Leading up to the Special Olympics Canada 2014 Summer Games, the University of British Columbia Vancouver (UBCV) deployed Buffalo Computer Graphics Inc.'s DisasterLAN (DLAN), a web-based communications system for use in an emergency.
DLAN is a console for coordinating responders in an emergency situation. The console can be used to distribute critical incident information to key staff via mobile phones or tablets. UBCV purchased the system in June and set up a rapid installation and training schedule to have the system up and running for the Special Olympics, which took place from July 8 to 12. This rapid installation was negotiated in a package worked out between the company and UBCV.
The campus hosted many of the Special Olympics sporting events, which drew several thousand athletes and supporters. The university security operations staff is responsible for 50,000 students and over 14,000 faculty and staff members, as well as 9,000 residents of the University Neighborhoods Association and almost 600 buildings, homes and facilities in and around the UBCV campus.
The school also hosts a number of large events every year which, like the Special Olympics, bring large numbers of attendees. These events, along with the complicated infrastructure described above, bring a wide variety of risk management, planning and emergency response responsibilities.
UBCV needed scalable emergency management system
Before deploying DLAN, emergency management was not administrated with an automated communications system. But according to Reg Fountain, manager of UBCV's Emergency Management & Continuity Planning and Risk Management Services department, UBCV's overall emergency management responsibilities had grown over the past few years, so the group began investigating a more scalable solution.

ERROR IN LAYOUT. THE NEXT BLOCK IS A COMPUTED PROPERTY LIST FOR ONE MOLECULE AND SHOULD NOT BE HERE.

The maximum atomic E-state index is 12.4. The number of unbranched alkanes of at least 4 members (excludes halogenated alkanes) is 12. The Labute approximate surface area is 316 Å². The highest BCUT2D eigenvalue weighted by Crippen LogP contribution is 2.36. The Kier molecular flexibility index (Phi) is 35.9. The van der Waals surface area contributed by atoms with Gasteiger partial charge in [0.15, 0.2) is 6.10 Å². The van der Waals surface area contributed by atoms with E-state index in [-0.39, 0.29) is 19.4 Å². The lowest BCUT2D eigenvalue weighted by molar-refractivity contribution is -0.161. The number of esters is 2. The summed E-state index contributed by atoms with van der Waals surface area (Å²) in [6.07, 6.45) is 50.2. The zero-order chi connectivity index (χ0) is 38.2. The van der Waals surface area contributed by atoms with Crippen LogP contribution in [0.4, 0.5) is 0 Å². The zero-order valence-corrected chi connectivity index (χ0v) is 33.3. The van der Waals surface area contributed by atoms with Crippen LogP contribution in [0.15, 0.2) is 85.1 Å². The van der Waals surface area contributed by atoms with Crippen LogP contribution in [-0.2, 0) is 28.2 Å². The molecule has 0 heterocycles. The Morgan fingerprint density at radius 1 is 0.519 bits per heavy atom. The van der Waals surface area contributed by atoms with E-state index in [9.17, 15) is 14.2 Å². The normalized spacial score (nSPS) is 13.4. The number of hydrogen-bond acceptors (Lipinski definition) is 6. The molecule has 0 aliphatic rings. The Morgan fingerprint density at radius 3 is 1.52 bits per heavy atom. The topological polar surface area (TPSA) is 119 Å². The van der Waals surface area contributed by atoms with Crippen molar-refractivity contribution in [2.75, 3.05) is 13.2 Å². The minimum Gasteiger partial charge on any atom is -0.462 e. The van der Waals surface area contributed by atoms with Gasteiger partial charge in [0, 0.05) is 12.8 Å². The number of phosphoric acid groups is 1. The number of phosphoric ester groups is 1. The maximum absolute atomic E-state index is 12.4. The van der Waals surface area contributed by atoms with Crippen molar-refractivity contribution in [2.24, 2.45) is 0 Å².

According to Buffalo, DLAN has been developed in a modular fashion and can be adapted to suit the needs of a variety of organizations, such as government and corporate EOCs, hospitals, nuclear power facilities, and a variety of other industries. The DLAN software is available in four flavors -- Emergency Manager, Local Responder, Enterprise and Healthcare Responder. Each can be further tweaked by purchasing additional modules depending on specific needs. The company offers one year of support, training, installation, configuration, system integration and system customization to all customers. According to Fountain, support continues as long as you pay annual maintenance fees, which are calculated based on percentage of the cost of the modules deployed.
UCBV chose the Local Responder version and Fountain said that it has already allowed the emergency management department to ensure increased preparedness for major disaster events.
"We instituted a resource tracking capability using the software, which allows the group to monitor, assign and track equipment and assets in the event of an emergency," Fountain said. "[DLAN also] allows the emergency management department to better estimate and understand the costs associated with the events." Fountain said that they are also looking at mirroring human resources information from UCBV, which would allow them to identify and locate key personnel in the event of an emergency situation.
"While there are plenty of ENS products in the market I haven't personally seen anything like this -- with the additional emergency management modules," said Paul Kirvan, an independent disaster recovery consultant. "It seems to be an interesting and flexible product. My concern [when evaluating a product of this type] would be in the areas of technical and admin support, security, system access, user training and ease of use in an emergency situation."
Although they haven't yet used the system in an emergency, Fountain said that it is "intuitive to use with an interface that is similar to Microsoft office products."
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